The Truth is in the Light

On days like this, I could bottle up all the words I’ve spoken, because they are so few. Only because I went out into public, there are a few handfuls of thanks-yous. Add a hello. A simple question (which tea do you recommend?). A yes. And yet another thank you.

On days like this, I mostly try to listen. The advantage of being in a room full of strangers is knowing they don’t know you, and most likely, they aren’t taking any notes. So you can glance up, or glance over, listening. The more their conversations roll on, the more you know—and usually (hopefully), you’re glad you were eavesdropping. You found some nugget of gold you can spin into words and sentences later. Or maybe even into poems.

Poems, today, happened. They fell out of the sky and I caught a few. Am I a poet? I was for about an hour today, sitting in the tea shop. I listened. And I wrote. I took sips of my tea. I sat at the back of the room, so I could watch. I needed to make sure nothing would get lost. So I took it all in: the ladies sitting in the corner, whispering. The old man wearing a scarf, waiting. The girl in blue with a face from a painting. The woman hunched over the counter, the round shape of her back. The two teenage girls discussing their antidepressants, how the drugs effect their brains. Another girl spelled out her name, explaining the origin: she’d been named after a woman her mom met at church. “That’s beautiful,” was the reply from the girl behind the register.

* * *

I left and drove downtown to the art museum. I took the long route, the slow route, intentionally. I resisted pulling out my phone to load the map. I just wanted to navigate and find it on my own. Would I get lost? Would I have to circle back? Maybe.

I found myself parked directly under a tornado siren at noon on a Saturday in Oklahoma City. I stared up at it in wonder, hardly believing the volume of the noise it made. The sound vibrated my purse against my hip and made a deep, dull ache in my ears and chest. I walked away, as fast as I could, to take shelter from the noise.

The featured exhibition at the museum had the title Intent to Deceive. The room was bustling with people—standing, reading, looking. I decided to be methodical about taking it all in. Usually I wander quickly through the rooms—like taking a huge glutenous gulp of water, rather than small, prudent, savor-it-all sips.

“Driven to a state of anxiety and depression due to the all-to-meager appreciation of my work, I decided, one fateful day, to revenge myself on the art critics and experts by doing something the likes of which the world has never seen before.”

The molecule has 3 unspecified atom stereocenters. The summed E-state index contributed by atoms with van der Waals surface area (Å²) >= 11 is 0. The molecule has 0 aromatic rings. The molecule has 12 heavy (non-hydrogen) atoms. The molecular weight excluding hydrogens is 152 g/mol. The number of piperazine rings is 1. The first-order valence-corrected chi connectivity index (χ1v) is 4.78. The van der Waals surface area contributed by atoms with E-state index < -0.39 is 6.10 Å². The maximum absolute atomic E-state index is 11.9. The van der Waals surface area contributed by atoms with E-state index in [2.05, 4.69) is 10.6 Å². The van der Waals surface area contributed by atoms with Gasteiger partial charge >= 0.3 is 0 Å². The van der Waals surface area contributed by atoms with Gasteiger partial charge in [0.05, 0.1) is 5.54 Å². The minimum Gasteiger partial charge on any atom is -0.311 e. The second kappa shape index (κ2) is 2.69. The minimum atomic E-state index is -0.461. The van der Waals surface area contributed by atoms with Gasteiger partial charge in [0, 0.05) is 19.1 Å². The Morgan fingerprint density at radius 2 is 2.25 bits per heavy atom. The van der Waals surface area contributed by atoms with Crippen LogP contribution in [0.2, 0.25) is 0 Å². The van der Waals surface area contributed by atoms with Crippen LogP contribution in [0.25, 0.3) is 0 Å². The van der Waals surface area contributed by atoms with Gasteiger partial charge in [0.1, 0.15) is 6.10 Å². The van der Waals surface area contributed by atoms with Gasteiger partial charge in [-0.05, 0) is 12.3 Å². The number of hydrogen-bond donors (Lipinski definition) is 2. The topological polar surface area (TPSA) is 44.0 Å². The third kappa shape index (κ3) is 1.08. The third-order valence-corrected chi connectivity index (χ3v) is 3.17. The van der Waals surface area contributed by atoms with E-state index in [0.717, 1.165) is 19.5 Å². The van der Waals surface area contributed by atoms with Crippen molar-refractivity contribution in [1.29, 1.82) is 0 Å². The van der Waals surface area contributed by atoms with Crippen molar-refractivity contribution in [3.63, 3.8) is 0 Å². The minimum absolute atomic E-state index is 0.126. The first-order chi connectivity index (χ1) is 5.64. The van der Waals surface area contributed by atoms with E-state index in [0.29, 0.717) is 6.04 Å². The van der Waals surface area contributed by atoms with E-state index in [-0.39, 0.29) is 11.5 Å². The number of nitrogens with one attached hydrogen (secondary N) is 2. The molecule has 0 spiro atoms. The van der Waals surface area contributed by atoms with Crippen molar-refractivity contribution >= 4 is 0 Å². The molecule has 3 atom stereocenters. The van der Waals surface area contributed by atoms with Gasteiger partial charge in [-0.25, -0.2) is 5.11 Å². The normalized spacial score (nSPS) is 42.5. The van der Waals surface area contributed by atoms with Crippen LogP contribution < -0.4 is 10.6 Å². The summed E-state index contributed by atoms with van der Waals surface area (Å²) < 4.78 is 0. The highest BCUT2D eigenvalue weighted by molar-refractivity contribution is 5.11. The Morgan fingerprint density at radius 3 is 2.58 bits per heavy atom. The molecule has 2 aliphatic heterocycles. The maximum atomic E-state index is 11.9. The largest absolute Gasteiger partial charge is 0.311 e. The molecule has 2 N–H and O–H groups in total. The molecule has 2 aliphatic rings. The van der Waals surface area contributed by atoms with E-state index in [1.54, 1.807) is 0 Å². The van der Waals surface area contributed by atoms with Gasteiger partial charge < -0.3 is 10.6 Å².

–Han van Meegeren,

All of the paintings on the walls were fakes. Frauds. Deceptions. A black and white photo of each artist/conman was printed on huge panels with their stories and the timelines of their demises. Some had gone to prison. Half had committed suicide once they were discovered. All of their stories somehow noted the fact that they couldn’t make it on their own as an artist, so they had resorted to another career—posing as wealthy heirs or art dealers with considerable collections of previously unknown works of art. Some were completely disenchanted with the art world, so they’d retaliated, composing their own moral standards of only selling pieces to expert art collectors, and not people who wouldn’t know any better. One had even fallen into the crime by accident, when a drawing he’d done was mistaken for a Picasso. He was poor and the money he was offered for it was just enough to buy him food for the next few months. So that is how it began.

“In prison, they called me Picasso.”
–John Myatt

As I stood looking at some of the paintings, I got lost in the idea of their histories (thinking: could this be a idea for a novel? How easily someone could fall into this?) The unrecognized genius craving recognition or renown—at any cost?

I was struck silent by their talent. Their technique. Their craftsmanship. One of the men had successfully sold fake Vermeer knockoffs. When I peered into the painting, I marveled at the skill involved—not as single visible brushstroke in the oily, sheer texture of seemingly-antique oils. It was easy to see why you could be fooled. You could be so enthralled by the beauty of the thing, you’d want to believe the authenticity.

These men were inventive, too, in creating recipes for paint and finding antique canvases and paper. They’d learned to stain, crack, dilute. Had they actually had access to any of the originals? Or did they have to paint from memory after standing, like me, in museums, staring?

The stories they told to authenticate the artworks were believable. Some had partners that moved the business along. They’d made fortunes. But they’d all been found out, in the end.

The last room of the exhibit was interactive. The true identity of paintings were behind sliding panels. You had to guess if they were real or fake, then slide the door over to reveal the answer.

Two small paintings were hung vertically, their subject matter exactly the same. I tried to make my guess, formulating my reasons for deciding which one was real. The top one was more washed out and it looked older, so it had to be the real one.

Only after I knew I was wrong did the comparison reveal new clues: it was all in the light. The top one had oversimplified it, glossing over the intricate depiction of the sunlight falling through the branches and onto the figure’s back. In the real one, the light was something only a true artist would have been so honest about, so committed to the hard work of telling the truth.


BATHERS by Lionel Walden (1861-1933), 1895, oil on canvas.